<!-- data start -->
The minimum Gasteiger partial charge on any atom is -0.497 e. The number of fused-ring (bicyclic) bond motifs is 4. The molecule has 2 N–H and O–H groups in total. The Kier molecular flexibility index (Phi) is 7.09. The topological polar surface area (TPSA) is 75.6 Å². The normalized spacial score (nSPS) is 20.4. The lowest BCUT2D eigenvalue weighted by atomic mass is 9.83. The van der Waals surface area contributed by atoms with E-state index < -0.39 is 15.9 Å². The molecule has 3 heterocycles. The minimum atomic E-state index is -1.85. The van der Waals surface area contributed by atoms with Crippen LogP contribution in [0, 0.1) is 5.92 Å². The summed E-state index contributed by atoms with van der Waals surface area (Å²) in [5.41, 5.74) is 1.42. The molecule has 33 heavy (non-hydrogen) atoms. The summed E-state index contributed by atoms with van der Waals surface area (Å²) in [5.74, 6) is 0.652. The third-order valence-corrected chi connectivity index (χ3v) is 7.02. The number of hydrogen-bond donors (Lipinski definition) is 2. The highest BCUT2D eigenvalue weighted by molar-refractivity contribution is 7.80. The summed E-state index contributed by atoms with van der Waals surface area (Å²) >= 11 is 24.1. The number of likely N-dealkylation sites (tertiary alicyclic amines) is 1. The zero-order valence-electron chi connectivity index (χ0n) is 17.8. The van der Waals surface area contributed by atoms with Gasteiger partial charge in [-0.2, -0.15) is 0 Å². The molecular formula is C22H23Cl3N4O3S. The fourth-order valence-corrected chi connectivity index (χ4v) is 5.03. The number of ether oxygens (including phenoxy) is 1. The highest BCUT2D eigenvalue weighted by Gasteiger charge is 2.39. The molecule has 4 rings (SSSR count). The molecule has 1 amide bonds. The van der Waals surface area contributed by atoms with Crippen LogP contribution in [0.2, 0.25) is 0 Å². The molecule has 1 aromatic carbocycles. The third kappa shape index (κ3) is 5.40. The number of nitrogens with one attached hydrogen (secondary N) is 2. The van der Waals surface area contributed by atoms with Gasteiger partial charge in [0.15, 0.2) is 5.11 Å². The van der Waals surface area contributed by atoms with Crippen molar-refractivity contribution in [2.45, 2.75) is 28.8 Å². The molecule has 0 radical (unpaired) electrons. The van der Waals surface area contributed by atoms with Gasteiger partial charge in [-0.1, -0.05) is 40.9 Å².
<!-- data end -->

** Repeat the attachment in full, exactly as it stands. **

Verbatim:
The minimum Gasteiger partial charge on any atom is -0.497 e. The number of fused-ring (bicyclic) bond motifs is 4. The molecule has 2 N–H and O–H groups in total. The Kier molecular flexibility index (Phi) is 7.09. The topological polar surface area (TPSA) is 75.6 Å². The normalized spacial score (nSPS) is 20.4. The lowest BCUT2D eigenvalue weighted by atomic mass is 9.83. The van der Waals surface area contributed by atoms with E-state index < -0.39 is 15.9 Å². The molecule has 3 heterocycles. The minimum atomic E-state index is -1.85. The van der Waals surface area contributed by atoms with Crippen LogP contribution in [0, 0.1) is 5.92 Å². The summed E-state index contributed by atoms with van der Waals surface area (Å²) in [5.41, 5.74) is 1.42. The molecule has 33 heavy (non-hydrogen) atoms. The summed E-state index contributed by atoms with van der Waals surface area (Å²) in [5.74, 6) is 0.652. The third-order valence-corrected chi connectivity index (χ3v) is 7.02. The number of hydrogen-bond donors (Lipinski definition) is 2. The highest BCUT2D eigenvalue weighted by molar-refractivity contribution is 7.80. The summed E-state index contributed by atoms with van der Waals surface area (Å²) >= 11 is 24.1. The number of likely N-dealkylation sites (tertiary alicyclic amines) is 1. The zero-order valence-electron chi connectivity index (χ0n) is 17.8. The van der Waals surface area contributed by atoms with Gasteiger partial charge in [-0.2, -0.15) is 0 Å². The molecular formula is C22H23Cl3N4O3S. The fourth-order valence-corrected chi connectivity index (χ4v) is 5.03. The number of ether oxygens (including phenoxy) is 1. The highest BCUT2D eigenvalue weighted by Gasteiger charge is 2.39. The molecule has 4 rings (SSSR count). The molecule has 1 amide bonds. The van der Waals surface area contributed by atoms with Crippen LogP contribution in [0.2, 0.25) is 0 Å². The molecule has 1 aromatic carbocycles. The third kappa shape index (κ3) is 5.40. The number of nitrogens with one attached hydrogen (secondary N) is 2. The van der Waals surface area contributed by atoms with Gasteiger partial charge in [0.15, 0.2) is 5.11 Å². The van der Waals surface area contributed by atoms with Crippen molar-refractivity contribution in [2.45, 2.75) is 28.8 Å². The molecule has 0 radical (unpaired) electrons. The van der Waals surface area contributed by atoms with Gasteiger partial charge in [-0.1, -0.05) is 40.9 Å².